The Contested Legacy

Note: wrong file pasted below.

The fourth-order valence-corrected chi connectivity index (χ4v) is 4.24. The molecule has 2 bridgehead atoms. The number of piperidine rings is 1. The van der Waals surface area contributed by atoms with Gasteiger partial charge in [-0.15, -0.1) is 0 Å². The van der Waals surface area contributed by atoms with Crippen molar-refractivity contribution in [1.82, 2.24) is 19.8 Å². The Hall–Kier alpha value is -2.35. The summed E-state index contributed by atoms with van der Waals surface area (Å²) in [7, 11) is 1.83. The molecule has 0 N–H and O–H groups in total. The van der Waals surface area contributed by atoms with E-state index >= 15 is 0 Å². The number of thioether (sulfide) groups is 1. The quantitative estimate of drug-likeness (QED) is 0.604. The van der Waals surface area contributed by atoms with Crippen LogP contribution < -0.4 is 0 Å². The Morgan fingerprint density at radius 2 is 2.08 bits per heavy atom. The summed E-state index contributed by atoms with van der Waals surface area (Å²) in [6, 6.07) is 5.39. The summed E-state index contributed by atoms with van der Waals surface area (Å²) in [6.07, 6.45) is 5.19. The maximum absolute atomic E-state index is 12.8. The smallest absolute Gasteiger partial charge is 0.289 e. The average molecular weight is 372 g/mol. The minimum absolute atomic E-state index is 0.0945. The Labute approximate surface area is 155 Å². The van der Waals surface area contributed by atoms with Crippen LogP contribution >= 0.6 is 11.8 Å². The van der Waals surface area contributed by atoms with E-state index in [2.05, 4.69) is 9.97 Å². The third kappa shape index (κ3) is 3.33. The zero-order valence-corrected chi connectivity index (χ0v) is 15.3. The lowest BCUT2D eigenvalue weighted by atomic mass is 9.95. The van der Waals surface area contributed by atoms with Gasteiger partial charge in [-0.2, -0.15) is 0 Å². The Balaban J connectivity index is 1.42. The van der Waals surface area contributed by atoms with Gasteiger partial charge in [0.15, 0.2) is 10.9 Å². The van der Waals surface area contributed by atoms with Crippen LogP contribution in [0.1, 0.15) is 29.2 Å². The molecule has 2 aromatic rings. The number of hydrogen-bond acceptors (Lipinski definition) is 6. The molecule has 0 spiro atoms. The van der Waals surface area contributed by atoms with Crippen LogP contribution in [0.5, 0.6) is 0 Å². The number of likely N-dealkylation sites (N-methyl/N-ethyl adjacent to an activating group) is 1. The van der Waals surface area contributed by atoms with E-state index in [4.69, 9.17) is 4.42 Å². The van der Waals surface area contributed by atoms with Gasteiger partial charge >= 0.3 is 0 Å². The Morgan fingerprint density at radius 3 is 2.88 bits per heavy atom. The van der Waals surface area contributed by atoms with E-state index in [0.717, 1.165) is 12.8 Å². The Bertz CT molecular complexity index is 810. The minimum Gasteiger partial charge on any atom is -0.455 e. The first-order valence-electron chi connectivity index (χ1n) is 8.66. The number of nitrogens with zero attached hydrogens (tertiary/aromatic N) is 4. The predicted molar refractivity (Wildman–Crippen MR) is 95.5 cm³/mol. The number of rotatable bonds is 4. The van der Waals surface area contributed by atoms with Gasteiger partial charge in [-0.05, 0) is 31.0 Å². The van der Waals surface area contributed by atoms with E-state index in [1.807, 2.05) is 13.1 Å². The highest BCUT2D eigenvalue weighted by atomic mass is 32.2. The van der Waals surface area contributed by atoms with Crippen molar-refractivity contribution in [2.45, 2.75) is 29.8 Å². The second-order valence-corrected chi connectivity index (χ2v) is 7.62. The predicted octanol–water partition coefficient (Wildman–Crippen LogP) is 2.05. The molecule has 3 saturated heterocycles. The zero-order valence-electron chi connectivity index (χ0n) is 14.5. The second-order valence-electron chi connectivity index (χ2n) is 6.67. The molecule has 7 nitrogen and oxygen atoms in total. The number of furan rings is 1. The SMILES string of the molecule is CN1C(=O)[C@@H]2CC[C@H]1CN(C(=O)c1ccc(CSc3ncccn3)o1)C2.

This chapter summarizes the key findings of the entire study and explores some of its wider implications concerning the contested legacy of colonial eco-development. It argues that forestry as a technology was not merely a product of colonial expediency. On the contrary, it provided a context for colonial politics just as it was shaped and moulded by it. Similarly, colonial foresters were not mere ‘servants of the state’; they were carriers of a culture of technology that had its origins in another setting, even if the imperial context exacerbated the impact of their actions. Moreover, against the backdrop of the debate over whether or not colonial forestry constituted a watershed in the environmental history of the British Empire, it is important to note that scientific forestry, as a regime of resource management, was designed to be a major watershed even in continental Europe, its place of birth.
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